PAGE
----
An example of a person raising a knife to stab something. Photo from Pixabay.
An example of a person raising a knife to stab something. Photo from Pixabay.
An example of a person raising a knife to stab something. Photo from Pixabay.
An example of a person raising a knife to stab something. Photo from Pixabay.

Los Angeles saw spikes in select categories of crime in 2021, most notably a nearly 12% year-over-year climb in homicides, but the mayor and police chief said redeployments of officers and a focus on getting guns off the streets are preventing the numbers from soaring much higher.

Among the more notable statistics were the 11.8% increase in homicides, while violent crime increased 3.9% and property crimes rose by 4.2%. The number of people shot rose by 9%.

Mayor Eric Garcetti and LAPD Chief Michel Moore both acknowledged the increases, but the mayor noted that the pace of homicides was stemmed in the second half of the year.

“To put that in context, I remember the first half of this past year, when those numbers were well north of 25%,” Garcetti said of the homicide rate.

The mayor also reminded people that L.A. is not the only city experiencing an increase in violent crime, which is happening in major cities across the U.S. amid the COVID-19 pandemic.

“Los Angeles is not alone in this trend. Now to put it in context again, the six most populous cities in America, besides New York, this is the safest city when it comes to homicides. In Chicago and Philadelphia and Houston and even in Phoenix, those numbers are higher,” Garcetti said. He also added that the last 10 years have been “the safest decade on record in L.A.’s history,” despite the recent uptick in crime.

Garcetti said that over the past year, “8,650 illegal firearms were taken off our streets thanks to the men and women of this department and our partners in federal law enforcement.”

“We focused on ghost guns, including a federal task force that we’re a part of, doubling the number of ghost guns seized this last year, getting 2,000 of these firearms off the streets in a major win,” he said.

Moore said the creation of a violent crime task force put more officers on the streets and on foot patrols, interacting with residents and community groups.

“Our focus this year has been to shift our resources on this violent crime, particularly shooting violence and robberies, particularly robberies in the second half of the year, where we saw the increase in their representation in the number of robberies involving a firearm,” Moore said.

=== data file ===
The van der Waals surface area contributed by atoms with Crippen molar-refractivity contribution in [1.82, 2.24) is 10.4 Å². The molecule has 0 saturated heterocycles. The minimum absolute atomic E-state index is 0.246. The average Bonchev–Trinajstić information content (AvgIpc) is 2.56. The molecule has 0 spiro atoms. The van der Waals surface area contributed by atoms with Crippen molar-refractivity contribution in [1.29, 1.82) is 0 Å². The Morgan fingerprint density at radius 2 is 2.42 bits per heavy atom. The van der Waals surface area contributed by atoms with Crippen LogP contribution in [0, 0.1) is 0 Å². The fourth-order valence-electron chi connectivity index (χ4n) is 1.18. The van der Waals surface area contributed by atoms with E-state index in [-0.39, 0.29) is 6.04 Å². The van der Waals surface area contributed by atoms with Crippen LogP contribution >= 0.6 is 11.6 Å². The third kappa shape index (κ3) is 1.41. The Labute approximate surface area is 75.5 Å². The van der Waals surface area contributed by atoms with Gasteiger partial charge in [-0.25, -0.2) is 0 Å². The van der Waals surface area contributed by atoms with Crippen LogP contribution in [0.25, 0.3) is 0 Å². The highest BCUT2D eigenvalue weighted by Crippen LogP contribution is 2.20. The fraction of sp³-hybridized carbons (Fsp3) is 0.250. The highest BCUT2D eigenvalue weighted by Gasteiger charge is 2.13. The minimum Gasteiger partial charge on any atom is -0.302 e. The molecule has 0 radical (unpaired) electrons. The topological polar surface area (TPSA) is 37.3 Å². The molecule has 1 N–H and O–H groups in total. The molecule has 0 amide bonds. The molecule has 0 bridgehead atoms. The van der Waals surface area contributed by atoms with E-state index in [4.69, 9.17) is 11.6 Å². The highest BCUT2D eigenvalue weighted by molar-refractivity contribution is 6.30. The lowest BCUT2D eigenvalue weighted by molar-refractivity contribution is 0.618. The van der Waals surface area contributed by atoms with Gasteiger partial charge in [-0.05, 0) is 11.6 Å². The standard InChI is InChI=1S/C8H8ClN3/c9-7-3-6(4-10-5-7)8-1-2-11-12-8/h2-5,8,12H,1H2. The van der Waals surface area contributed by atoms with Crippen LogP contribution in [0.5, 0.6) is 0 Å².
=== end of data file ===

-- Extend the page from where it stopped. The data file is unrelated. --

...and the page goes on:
“Our homicide arrests with those added resources increased 37% — 429 homicide arrests last year,” he said. “That’s a 47% increase from two years ago.”

The mayor also highlighted the work of his office’s Gang Reduction and Youth Development (GRYD) program, which focuses on gang prevention and intervention.

He thanked the program’s interventionists for “rushing to the fire fights, rushing to make the peace and rushing in there to intervene.”

The program’s service area has increased by 50% since 2013, and in the last year, the program provided prevention services to 3,100 Angelenos and case management to 2,700 families who were “most at-risk of being victims or perpetrators of violence,” the mayor said.

The area serviced by GRYD had a 214% increase in shooting victims when the year began, Garcetti added, but by the end of the year, the number dropped to an overall decrease of 8.1% shooting victims compared to the end of the previous year.

Garcetti also noted the city’s pilot program to divert some suicide-related 9-1-1 calls to Didi Hirsch Mental Health Services. More than 1,400 calls were diverted to Didi Hirsch, saving more than 7,000 hours of LAPD patrol and “some tragedies that we’ll never be able to quantify,” Garcetti said.

A similar pilot was also launched with the service provider Urban Alchemy to divert some nonviolent 9-1-1 calls related to homelessness.

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